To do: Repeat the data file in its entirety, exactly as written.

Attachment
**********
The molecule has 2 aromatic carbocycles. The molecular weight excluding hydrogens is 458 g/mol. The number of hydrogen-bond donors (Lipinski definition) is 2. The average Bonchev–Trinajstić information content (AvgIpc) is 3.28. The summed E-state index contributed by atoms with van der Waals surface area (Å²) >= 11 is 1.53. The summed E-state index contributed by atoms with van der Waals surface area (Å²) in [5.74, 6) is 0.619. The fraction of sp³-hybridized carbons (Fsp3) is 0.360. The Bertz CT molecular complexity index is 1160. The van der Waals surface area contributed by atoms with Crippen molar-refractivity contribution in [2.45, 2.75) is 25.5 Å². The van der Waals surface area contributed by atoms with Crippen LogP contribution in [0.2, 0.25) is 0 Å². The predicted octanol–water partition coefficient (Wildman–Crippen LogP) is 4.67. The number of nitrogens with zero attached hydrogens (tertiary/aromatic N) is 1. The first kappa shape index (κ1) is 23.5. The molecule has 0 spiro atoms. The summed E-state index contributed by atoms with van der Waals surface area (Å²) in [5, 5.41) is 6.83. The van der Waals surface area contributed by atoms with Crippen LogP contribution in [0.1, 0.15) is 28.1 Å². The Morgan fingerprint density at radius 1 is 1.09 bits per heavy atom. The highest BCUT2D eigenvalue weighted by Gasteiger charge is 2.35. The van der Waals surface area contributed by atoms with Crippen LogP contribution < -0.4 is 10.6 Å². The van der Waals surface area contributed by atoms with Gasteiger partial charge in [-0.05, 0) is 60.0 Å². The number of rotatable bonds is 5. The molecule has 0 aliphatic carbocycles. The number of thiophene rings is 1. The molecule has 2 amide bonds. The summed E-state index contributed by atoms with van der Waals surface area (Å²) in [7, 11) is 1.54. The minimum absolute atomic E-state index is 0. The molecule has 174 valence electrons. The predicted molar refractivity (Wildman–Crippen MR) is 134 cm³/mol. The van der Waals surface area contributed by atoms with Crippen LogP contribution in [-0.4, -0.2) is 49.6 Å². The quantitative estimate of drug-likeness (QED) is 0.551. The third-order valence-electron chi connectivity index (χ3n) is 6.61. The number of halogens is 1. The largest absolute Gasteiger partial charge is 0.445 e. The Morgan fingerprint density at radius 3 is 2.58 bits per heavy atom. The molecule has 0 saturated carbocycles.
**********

The molecule has 2 aromatic carbocycles. The molecular weight excluding hydrogens is 458 g/mol. The number of hydrogen-bond donors (Lipinski definition) is 2. The average Bonchev–Trinajstić information content (AvgIpc) is 3.28. The summed E-state index contributed by atoms with van der Waals surface area (Å²) >= 11 is 1.53. The summed E-state index contributed by atoms with van der Waals surface area (Å²) in [5.74, 6) is 0.619. The fraction of sp³-hybridized carbons (Fsp3) is 0.360. The Bertz CT molecular complexity index is 1160. The van der Waals surface area contributed by atoms with Crippen molar-refractivity contribution in [2.45, 2.75) is 25.5 Å². The van der Waals surface area contributed by atoms with Crippen LogP contribution in [0.2, 0.25) is 0 Å². The predicted octanol–water partition coefficient (Wildman–Crippen LogP) is 4.67. The number of nitrogens with zero attached hydrogens (tertiary/aromatic N) is 1. The first kappa shape index (κ1) is 23.5. The molecule has 0 spiro atoms. The summed E-state index contributed by atoms with van der Waals surface area (Å²) in [5, 5.41) is 6.83. The van der Waals surface area contributed by atoms with Crippen LogP contribution in [0.1, 0.15) is 28.1 Å². The Morgan fingerprint density at radius 1 is 1.09 bits per heavy atom. The highest BCUT2D eigenvalue weighted by Gasteiger charge is 2.35. The van der Waals surface area contributed by atoms with Crippen LogP contribution < -0.4 is 10.6 Å². The van der Waals surface area contributed by atoms with Gasteiger partial charge in [-0.05, 0) is 60.0 Å². The number of rotatable bonds is 5. The molecule has 0 aliphatic carbocycles. The number of thiophene rings is 1. The molecule has 2 amide bonds. The summed E-state index contributed by atoms with van der Waals surface area (Å²) in [7, 11) is 1.54. The minimum absolute atomic E-state index is 0. The molecule has 174 valence electrons. The predicted molar refractivity (Wildman–Crippen MR) is 134 cm³/mol. The van der Waals surface area contributed by atoms with Crippen LogP contribution in [-0.4, -0.2) is 49.6 Å². The quantitative estimate of drug-likeness (QED) is 0.551. The third-order valence-electron chi connectivity index (χ3n) is 6.61. The number of halogens is 1. The largest absolute Gasteiger partial charge is 0.445 e. The Morgan fingerprint density at radius 3 is 2.58 bits per heavy atom. The molecule has 0 saturated carbocycles.